Donald Sutherland: Portraits of an Actor’s Actor
More on LifeView Again
Some actors have been around for so long, and have done so much solid work in so many genres, that’s it’s easy to forget or simply take for granted just how tremendous they really are. Donald Sutherland, who turns 78 on July 17, is one such actor. For almost 50 years, he’s been bringing his unique, engaging intelligence (emotional, and the other kind) to bear on roles so phenomenally diverse that his filmography often reads like a compendium of actors’ several careers.
There were the early films, before he became one of Hollywood’s unlikeliest leading men: The Dirty Dozen, for example, and the costume comedy, Start the Revolution Without Me — two movies that, in every possible way, could not be more different.
Then came the Seventies, and the movies and roles that made the Canadian native a bona fide, if un-pigeonhole-able, star: Hawkeye Pierce in Robert Altman’s M*A*S*H. The title character in Klute (playing opposite Jane Fonda, who won her first Oscar for her searing portrait of a call girl and with whom Sutherland had a brief, intense off-screen romance). Nicolas Roeg’s freaky cult favorite, Don’t Look Now, with Julie Christie at her most preposterously beautiful. His astonishing turn as Homer Simpson (not that Homer Simpson) in John Schlesinger’s 1975 adaptation of Nathanael West’s classic short novel, Day of the Locust, about the violence and howling despair always lurking just beneath Hollywood’s glittering surface.
And, of course, the 1978 remake that surpassed the classic sci-fi original, Invasion of the Body Snatchers.
In the ’80s, the ’90s and the 2000s, Sutherland kept working, starring in movies of wildly varying quality, but always leaving a mark — sometimes with an entire performance; sometimes with a gesture; sometimes with a wholly unexpected (but perfect) delivery of a line and an arching of those famous eyebrows. Ordinary People, Eye of the Needle, Six Degrees of Separation, Pride and Prejudice, right up to 2012′s Hunger Games, with notable TV work (Dirty Sexy Money, Oldest Living Confederate Widow Tells All and many more) thrown in for good measure. One gets the sense that not only can Donald Sutherland play absolutely any type of role offered to him, in any genre, but that at some point in the past five decades, he quite likely already has.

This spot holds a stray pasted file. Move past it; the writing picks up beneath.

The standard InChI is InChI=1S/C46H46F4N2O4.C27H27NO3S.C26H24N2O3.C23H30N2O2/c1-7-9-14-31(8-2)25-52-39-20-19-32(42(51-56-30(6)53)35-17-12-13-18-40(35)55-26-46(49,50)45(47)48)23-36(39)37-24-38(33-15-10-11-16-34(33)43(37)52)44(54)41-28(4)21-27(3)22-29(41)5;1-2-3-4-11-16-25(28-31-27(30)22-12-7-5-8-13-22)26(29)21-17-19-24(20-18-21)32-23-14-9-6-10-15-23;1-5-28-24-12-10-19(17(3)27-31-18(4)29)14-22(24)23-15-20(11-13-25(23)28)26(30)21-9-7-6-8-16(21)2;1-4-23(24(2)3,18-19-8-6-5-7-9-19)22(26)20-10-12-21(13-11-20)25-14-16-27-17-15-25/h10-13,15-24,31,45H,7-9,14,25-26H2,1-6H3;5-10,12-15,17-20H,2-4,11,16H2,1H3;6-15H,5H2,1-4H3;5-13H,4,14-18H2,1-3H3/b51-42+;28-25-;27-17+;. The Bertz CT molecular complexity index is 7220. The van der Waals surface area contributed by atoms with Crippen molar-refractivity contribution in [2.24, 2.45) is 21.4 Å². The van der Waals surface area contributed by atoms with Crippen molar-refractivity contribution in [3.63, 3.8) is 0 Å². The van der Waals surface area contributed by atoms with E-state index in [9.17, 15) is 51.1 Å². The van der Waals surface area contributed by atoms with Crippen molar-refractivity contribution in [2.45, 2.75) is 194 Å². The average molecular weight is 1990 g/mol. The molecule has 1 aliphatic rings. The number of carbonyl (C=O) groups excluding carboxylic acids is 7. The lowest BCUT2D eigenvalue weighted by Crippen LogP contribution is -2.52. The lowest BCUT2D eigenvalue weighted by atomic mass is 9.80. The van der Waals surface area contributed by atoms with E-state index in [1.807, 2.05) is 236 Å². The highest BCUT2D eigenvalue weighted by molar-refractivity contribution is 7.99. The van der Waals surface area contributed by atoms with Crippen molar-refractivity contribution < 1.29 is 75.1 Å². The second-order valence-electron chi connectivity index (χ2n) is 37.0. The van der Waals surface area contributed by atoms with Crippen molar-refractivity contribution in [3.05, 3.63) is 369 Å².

Here, on his 78th birthday and in honor of his long, stellar career, LIFE.com offers a gallery of rare pictures (none of them ran in LIFE magazine) of Sutherland and his family, including son Kiefer, taken by photographer Co Rentmeester in 1970. He and his wife at the time, the Canadian activist and actress Shirley Douglas, divorced not very long after these photos were made. But in their depiction of an already accomplished actor on the cusp of a transformative period in both his career and his personal life, these pictures capture one of the movies’ singular and most versatile talents, quite literally letting his hair down.